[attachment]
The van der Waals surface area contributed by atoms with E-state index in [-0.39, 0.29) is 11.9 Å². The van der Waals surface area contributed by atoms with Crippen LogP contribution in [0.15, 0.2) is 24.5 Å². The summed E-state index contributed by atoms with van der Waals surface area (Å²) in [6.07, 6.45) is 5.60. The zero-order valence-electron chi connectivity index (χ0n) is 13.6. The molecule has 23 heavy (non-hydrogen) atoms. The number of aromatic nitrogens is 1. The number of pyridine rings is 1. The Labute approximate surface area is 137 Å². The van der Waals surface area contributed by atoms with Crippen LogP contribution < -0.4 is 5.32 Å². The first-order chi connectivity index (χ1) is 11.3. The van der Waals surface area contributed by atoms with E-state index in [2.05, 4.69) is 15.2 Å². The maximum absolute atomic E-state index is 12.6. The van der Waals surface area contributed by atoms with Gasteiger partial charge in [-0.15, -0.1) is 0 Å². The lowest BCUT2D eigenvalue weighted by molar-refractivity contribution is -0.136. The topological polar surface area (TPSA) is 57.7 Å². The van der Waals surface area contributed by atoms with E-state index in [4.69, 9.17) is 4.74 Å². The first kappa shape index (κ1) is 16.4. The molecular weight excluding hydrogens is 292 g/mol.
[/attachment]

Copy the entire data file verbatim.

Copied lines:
The van der Waals surface area contributed by atoms with E-state index in [-0.39, 0.29) is 11.9 Å². The van der Waals surface area contributed by atoms with Crippen LogP contribution in [0.15, 0.2) is 24.5 Å². The summed E-state index contributed by atoms with van der Waals surface area (Å²) in [6.07, 6.45) is 5.60. The zero-order valence-electron chi connectivity index (χ0n) is 13.6. The molecule has 23 heavy (non-hydrogen) atoms. The number of aromatic nitrogens is 1. The number of pyridine rings is 1. The Labute approximate surface area is 137 Å². The van der Waals surface area contributed by atoms with Crippen LogP contribution < -0.4 is 5.32 Å². The first-order chi connectivity index (χ1) is 11.3. The van der Waals surface area contributed by atoms with E-state index in [2.05, 4.69) is 15.2 Å². The maximum absolute atomic E-state index is 12.6. The van der Waals surface area contributed by atoms with Gasteiger partial charge in [-0.15, -0.1) is 0 Å². The lowest BCUT2D eigenvalue weighted by molar-refractivity contribution is -0.136. The topological polar surface area (TPSA) is 57.7 Å². The van der Waals surface area contributed by atoms with E-state index in [4.69, 9.17) is 4.74 Å². The first kappa shape index (κ1) is 16.4. The molecular weight excluding hydrogens is 292 g/mol.